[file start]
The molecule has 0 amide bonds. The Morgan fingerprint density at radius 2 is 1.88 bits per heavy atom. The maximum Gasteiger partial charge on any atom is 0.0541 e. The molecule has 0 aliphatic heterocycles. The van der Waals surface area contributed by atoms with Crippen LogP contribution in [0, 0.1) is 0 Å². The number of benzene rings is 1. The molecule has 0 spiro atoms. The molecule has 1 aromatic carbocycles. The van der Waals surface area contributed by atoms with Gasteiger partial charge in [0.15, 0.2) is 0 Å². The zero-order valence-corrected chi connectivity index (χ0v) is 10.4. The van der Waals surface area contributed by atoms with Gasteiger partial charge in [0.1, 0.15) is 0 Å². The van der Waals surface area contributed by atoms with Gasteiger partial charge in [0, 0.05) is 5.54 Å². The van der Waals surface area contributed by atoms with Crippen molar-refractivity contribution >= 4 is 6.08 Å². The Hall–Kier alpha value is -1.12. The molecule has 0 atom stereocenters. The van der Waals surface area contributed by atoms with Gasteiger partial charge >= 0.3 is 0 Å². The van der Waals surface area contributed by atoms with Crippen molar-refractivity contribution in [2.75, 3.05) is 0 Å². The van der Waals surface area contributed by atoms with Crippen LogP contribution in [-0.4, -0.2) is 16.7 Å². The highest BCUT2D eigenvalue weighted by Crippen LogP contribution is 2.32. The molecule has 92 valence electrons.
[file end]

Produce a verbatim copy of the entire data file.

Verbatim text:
The molecule has 0 amide bonds. The Morgan fingerprint density at radius 2 is 1.88 bits per heavy atom. The maximum Gasteiger partial charge on any atom is 0.0541 e. The molecule has 0 aliphatic heterocycles. The van der Waals surface area contributed by atoms with Crippen LogP contribution in [0, 0.1) is 0 Å². The number of benzene rings is 1. The molecule has 0 spiro atoms. The molecule has 1 aromatic carbocycles. The van der Waals surface area contributed by atoms with Gasteiger partial charge in [0.15, 0.2) is 0 Å². The zero-order valence-corrected chi connectivity index (χ0v) is 10.4. The van der Waals surface area contributed by atoms with Gasteiger partial charge in [0.1, 0.15) is 0 Å². The van der Waals surface area contributed by atoms with Gasteiger partial charge in [0, 0.05) is 5.54 Å². The van der Waals surface area contributed by atoms with Crippen molar-refractivity contribution >= 4 is 6.08 Å². The Hall–Kier alpha value is -1.12. The molecule has 0 atom stereocenters. The van der Waals surface area contributed by atoms with Gasteiger partial charge >= 0.3 is 0 Å². The van der Waals surface area contributed by atoms with Crippen molar-refractivity contribution in [2.75, 3.05) is 0 Å². The van der Waals surface area contributed by atoms with Crippen LogP contribution in [-0.4, -0.2) is 16.7 Å². The highest BCUT2D eigenvalue weighted by Crippen LogP contribution is 2.32. The molecule has 92 valence electrons.